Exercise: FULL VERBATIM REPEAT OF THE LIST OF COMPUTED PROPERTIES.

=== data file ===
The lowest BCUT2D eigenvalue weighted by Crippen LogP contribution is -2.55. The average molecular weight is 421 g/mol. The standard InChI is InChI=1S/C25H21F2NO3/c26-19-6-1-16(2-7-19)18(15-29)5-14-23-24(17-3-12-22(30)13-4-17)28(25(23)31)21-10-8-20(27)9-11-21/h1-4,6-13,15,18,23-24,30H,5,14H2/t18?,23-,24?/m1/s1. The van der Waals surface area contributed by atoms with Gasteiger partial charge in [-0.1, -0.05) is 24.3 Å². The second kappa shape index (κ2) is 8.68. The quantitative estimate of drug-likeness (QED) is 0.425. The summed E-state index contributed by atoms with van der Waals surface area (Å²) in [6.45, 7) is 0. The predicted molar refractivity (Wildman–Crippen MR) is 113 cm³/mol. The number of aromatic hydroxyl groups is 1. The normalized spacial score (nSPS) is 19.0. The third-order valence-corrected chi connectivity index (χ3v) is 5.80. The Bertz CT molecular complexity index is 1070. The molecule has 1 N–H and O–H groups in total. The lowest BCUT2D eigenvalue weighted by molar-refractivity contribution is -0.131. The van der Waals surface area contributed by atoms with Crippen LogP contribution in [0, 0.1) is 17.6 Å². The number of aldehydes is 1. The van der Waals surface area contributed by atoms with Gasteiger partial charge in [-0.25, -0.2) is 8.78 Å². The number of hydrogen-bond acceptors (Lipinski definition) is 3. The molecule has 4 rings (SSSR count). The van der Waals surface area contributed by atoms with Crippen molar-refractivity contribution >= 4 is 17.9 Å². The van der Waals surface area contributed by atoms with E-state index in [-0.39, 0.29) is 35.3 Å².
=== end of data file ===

The lowest BCUT2D eigenvalue weighted by Crippen LogP contribution is -2.55. The average molecular weight is 421 g/mol. The standard InChI is InChI=1S/C25H21F2NO3/c26-19-6-1-16(2-7-19)18(15-29)5-14-23-24(17-3-12-22(30)13-4-17)28(25(23)31)21-10-8-20(27)9-11-21/h1-4,6-13,15,18,23-24,30H,5,14H2/t18?,23-,24?/m1/s1. The van der Waals surface area contributed by atoms with Gasteiger partial charge in [-0.1, -0.05) is 24.3 Å². The second kappa shape index (κ2) is 8.68. The quantitative estimate of drug-likeness (QED) is 0.425. The summed E-state index contributed by atoms with van der Waals surface area (Å²) in [6.45, 7) is 0. The predicted molar refractivity (Wildman–Crippen MR) is 113 cm³/mol. The number of aromatic hydroxyl groups is 1. The normalized spacial score (nSPS) is 19.0. The third-order valence-corrected chi connectivity index (χ3v) is 5.80. The Bertz CT molecular complexity index is 1070. The molecule has 1 N–H and O–H groups in total. The lowest BCUT2D eigenvalue weighted by molar-refractivity contribution is -0.131. The van der Waals surface area contributed by atoms with Crippen LogP contribution in [0, 0.1) is 17.6 Å². The number of aldehydes is 1. The van der Waals surface area contributed by atoms with Gasteiger partial charge in [-0.25, -0.2) is 8.78 Å². The number of hydrogen-bond acceptors (Lipinski definition) is 3. The molecule has 4 rings (SSSR count). The van der Waals surface area contributed by atoms with Crippen molar-refractivity contribution >= 4 is 17.9 Å². The van der Waals surface area contributed by atoms with E-state index in [-0.39, 0.29) is 35.3 Å².